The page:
It was presumed that the oil price collapse would result in giving the U.S. economy a boost and encourage consumer spending. But from the economic data it appeared that they are more interested in saving the money instead. But the Big Data from JP Morgan Chase Institute suggests otherwise. It seems to provide considerable evidence that consumers did spend most of what they saved. The result is arouses curiosity and demonstrates how the changes in the availability of data and computing power can affect the kind of energy research that is possible.
The Questions That Arose
Till the recent past conventional wisdom stated that consumers refrained from spending what they saved from the collapse of oil prices. This was initially reflected by the numbers of their savings with fall in oil prices being accompanied by the rates of personal savings suggesting that customers were depositing the savings in bank accounts. Consumer survey data further confirmed the speculation. But most were still guessing at the reason. Was it due to the cold winter or was it a reaction to the financial crisis. But the question that mattered the most was whether consumers would eventually get to spending the excess money.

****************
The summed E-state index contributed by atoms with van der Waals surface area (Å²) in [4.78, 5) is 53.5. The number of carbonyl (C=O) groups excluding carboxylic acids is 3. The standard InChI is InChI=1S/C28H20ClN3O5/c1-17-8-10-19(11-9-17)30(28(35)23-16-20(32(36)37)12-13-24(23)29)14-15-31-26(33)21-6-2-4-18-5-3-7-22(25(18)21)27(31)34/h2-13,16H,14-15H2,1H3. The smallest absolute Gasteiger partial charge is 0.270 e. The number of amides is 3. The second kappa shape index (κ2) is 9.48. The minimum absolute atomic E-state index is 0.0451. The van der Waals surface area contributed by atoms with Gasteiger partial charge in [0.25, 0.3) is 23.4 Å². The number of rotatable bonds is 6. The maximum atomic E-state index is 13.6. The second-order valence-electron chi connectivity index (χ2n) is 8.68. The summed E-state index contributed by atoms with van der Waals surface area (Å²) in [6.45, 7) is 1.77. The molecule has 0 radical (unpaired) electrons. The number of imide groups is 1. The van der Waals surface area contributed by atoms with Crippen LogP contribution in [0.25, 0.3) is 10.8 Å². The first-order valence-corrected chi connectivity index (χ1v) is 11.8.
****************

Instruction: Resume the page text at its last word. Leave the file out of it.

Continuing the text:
The New Answer
However as of now the conclusion reached by the JPMC research team is that 80% of the amount saved was were spent by consumers. They put into use records of transactions from over 25 million credit cards. This database alone provides them with a comprehensive window into the patterns of consumption. That along with some pretty smart analyses that enabled them to distinguish increase in spending lower prices of oil from the normal ones enabled them to complete this analysis. This would not even have been possible in absence of detailed records and the sheer computing power.
Though apparently, that is harbinger of good news, the economy is being stimulated due to a decrease in the prices of gasoline that makes other data harder to comprehend. If the consumers were adding up their savings it might be presumed that possibly they would get around to spending it as well. But according to JPMC that is not the case. It also raises questions on how reliable the consumer survey data really is. The increase in savings rate is also a puzzle facing researchers.
The research may also be seen as an example of what may be made possible through the use of Big Data especially when it concerns research in Energy. The future portends well for gaining much more insight in to the general field of business and consumer decisions and much, much more. So it is necessary to stay up to date with the developments in this brave new world of Big Data.